Aside from the legal work itself, partners must partake in management work too, and Rupa spends time in her week having meetings about the running of the department, and also reading up on case law as “you have to stay up to date with what’s going on”.
Looking back at her career evolution from trainee to partner, Rupa identifies the key differences she’s discovered as she’s progressed. “While my training contract was hands on and a great introduction to the necessary skills I needed to know, the work I do now is different because I’ve built on those skills and am now leading the strategy and meetings I’m in.
“You’re always learning but your experience and increased technical knowledge helps drive your intuition”
“The fundamental skills don’t change between training contract and partner, but your perspective broadens as your experience develops. Those skills become multi-dimensional. I now have to take into account much more than just the legal answer –the client’s position and their key drivers, whether they’re commercial, personal or legal. You’re always learning but your experience and increased technical knowledge helps drive your intuition. This develops significantly over time.”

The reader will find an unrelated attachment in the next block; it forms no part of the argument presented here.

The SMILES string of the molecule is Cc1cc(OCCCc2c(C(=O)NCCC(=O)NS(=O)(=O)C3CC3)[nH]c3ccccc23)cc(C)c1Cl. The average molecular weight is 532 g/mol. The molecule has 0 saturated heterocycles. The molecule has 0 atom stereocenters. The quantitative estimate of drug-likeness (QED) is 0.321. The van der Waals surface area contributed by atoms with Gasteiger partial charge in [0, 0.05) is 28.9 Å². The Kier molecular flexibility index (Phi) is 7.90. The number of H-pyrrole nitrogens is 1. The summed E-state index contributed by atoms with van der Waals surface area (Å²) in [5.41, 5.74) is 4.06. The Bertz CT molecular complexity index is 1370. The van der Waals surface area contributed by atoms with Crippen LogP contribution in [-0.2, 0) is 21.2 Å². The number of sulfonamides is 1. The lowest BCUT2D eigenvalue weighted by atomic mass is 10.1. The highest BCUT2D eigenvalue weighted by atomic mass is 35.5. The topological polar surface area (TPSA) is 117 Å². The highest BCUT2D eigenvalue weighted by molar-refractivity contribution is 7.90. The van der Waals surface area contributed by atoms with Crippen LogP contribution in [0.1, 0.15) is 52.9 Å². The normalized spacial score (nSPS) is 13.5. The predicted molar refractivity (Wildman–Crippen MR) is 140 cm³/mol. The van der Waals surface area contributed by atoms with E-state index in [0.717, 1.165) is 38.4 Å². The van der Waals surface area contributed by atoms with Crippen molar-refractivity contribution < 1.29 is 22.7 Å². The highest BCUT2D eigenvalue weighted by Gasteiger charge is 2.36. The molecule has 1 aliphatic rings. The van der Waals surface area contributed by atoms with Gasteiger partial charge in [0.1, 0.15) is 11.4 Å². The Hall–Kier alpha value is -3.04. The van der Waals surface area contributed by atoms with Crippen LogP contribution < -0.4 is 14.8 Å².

Solving the client’s problem
It’s this necessary commercial perspective that features heavily in Rupa’s recent career highlight, which involved a successful result in a dispute for a client in a tricky situation. Rupa elaborates: “It was an important project and had met with some significant difficulty due to covid and some problems with the main contractor. I helped the client navigate through the obstacles to deliver the project on time and preserve a crucial relationship with a key tenant.
“I advised on a bold strategy to which the client agreed. They put their faith in the advice, and while difficult, it was worth it because we achieved what we wanted for the client. It was a great moment of satisfaction for me personally as well as my team.”